Train to Busan Presents: Peninsula (2020)
Train to Busan Presents: Peninsula (2020)

Genre: Action and Horror Running Time: 1 hr. 56 min.

Release Date: August 7th, 2020 MPAA Rating: Not Rated

Director: Sang-ho Yeon Actors: Dong-Won Gang, Jung-hyun Lee, Re Lee, Hae-hyo Kwon, Min-Jae Kim, Gyo-hwan Koo, Do-Yoon Kim, Ye-Won Lee




s zombies (created through a runaway virus) have overtaken the entirety of South Korea, the panicked, remaining survivors flee to the ports to escape to Japan or North Korea – places they hope will be havens from the murderous monsters. Jung Seok (Dong-Won Gang) and his sister’s (So-yeon Jang) family manage to board one such ship, though they soon learn that they’re being rerouted to Hong Kong. And, sure enough, one of the passengers on the lower deck is infected, steadily transforming into a blood-lusting zombie.

The claustrophobic train to Busan has now shifted to a slightly wider ocean-bound vessel, where nearly identical tragedies strike. Within just the first few minutes, overdramatic deaths plague the happenings, fueled by practically gravity-defying, break-dancing zombies, who mutate and writhe with little contaminative consistency; the virus’ behavior seems to affect people very differently. But this is merely the setup – or the recap. The story proper begins about four years after the initial zombie outbreak, when Jung and his dead sister’s husband, now stranded in Hong Kong, decide to recover missing cash from a truck in order to fund a return to the peninsula, where it’s rumored that the southern region might be an isolated refuge. And they have just three days to complete the mission, from which they’ll receive a multi-million-dollar cut.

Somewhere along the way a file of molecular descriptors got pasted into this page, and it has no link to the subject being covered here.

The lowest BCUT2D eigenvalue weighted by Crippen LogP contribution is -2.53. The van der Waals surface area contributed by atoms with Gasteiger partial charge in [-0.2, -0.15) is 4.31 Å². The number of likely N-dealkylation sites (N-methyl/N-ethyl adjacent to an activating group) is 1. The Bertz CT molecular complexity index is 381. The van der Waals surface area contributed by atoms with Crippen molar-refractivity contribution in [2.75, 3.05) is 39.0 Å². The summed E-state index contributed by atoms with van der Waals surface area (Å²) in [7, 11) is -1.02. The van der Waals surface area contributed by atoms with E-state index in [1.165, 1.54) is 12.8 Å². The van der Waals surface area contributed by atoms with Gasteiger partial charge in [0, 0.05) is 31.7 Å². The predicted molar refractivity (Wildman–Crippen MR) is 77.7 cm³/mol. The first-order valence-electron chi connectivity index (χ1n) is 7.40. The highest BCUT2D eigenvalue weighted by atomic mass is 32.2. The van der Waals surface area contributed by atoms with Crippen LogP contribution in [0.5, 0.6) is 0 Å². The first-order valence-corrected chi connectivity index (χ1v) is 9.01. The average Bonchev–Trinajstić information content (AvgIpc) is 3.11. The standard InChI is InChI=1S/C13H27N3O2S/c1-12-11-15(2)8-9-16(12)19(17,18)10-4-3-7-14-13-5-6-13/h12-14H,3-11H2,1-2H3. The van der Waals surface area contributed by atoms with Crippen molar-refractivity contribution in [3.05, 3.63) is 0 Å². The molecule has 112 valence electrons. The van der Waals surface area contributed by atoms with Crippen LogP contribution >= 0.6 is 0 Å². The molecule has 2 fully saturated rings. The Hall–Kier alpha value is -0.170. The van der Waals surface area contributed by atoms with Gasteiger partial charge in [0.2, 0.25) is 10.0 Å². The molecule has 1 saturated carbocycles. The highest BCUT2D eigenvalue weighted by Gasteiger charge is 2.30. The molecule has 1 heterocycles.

Jung’s team of four start out by finding an abandoned car, with which they drive through a post-apocalyptic wasteland, where buildings and vehicles remain broken down and dilapidated; nature has overtaken crumbling infrastructure; and the general stillness is disturbed only by the sudden, jarring shrieks of agitated zombies. There are a few ground rules, such as the flesh-eaters being blind at night (or as long as there is darkness), but several inconsistencies still arise, such as what exactly it takes to awaken slumbering creatures – whether it be sounds or close proximities or warm bodies. Once again, however, it’s not just the walking dead that pose problems; humans tend to provide bigger predicaments and pose more frightening elements of villainy (typified by the goofily merciless Sergeant Hwang [Min-Jae Kim] and the wackily moody Captain Seo [Gyo-hwan Koo]).

Amid the anticipated, considerable violence, humor also crops up, largely provided by an eccentric old commander (Hae-hyo Kwon) and his granddaughters Jooni (Re Lee) and the precocious Yu Jin (Ye-Won Lee), who don’t seem to take their situation seriously – the latter two managing to utilize toys and sarcastic dialogue to enliven their morbid existences (a contrast to their stern mother, Min Jung [Jung-hyun Lee]). But ghastly subplots, such as gladiatorial games and warring military factions, routinely move things back into the realm of “The Walking Dead” and other established zombie properties. Sadly, this picture’s greatest failure is that it’s unable to distinguish itself from previous (and ongoing) franchises; almost nothing here feels original.

The zombie-based horror is still moderately effective (practical effects certainly work better than the CG, which is far more predominant), but these characters and their scenarios struggle to appear as anything other than additional adventures from overly familiar storylines. The heroes are sympathetic and the antagonists despicable, but only because they’re supposed to be; their actions and personalities rarely summon anything more complicated or nuanced. And the finale, though it boasts some occasional excitement, features locations whose layouts make no sense; a “Mad Max” vibe that creeps in, making use of so much computer animation that car chases look like video game footage; a pointlessly excessive focus on the main villain, as if his role is the most important; and a pitifully overdramatic death scene (mirroring one from predecessor “Train to Busan”) that reenforces the notion that this follow-up ultimately has little to offer in the way of expanding the universe or relating worthwhile new concepts.

– Mike Massie

  • 2/10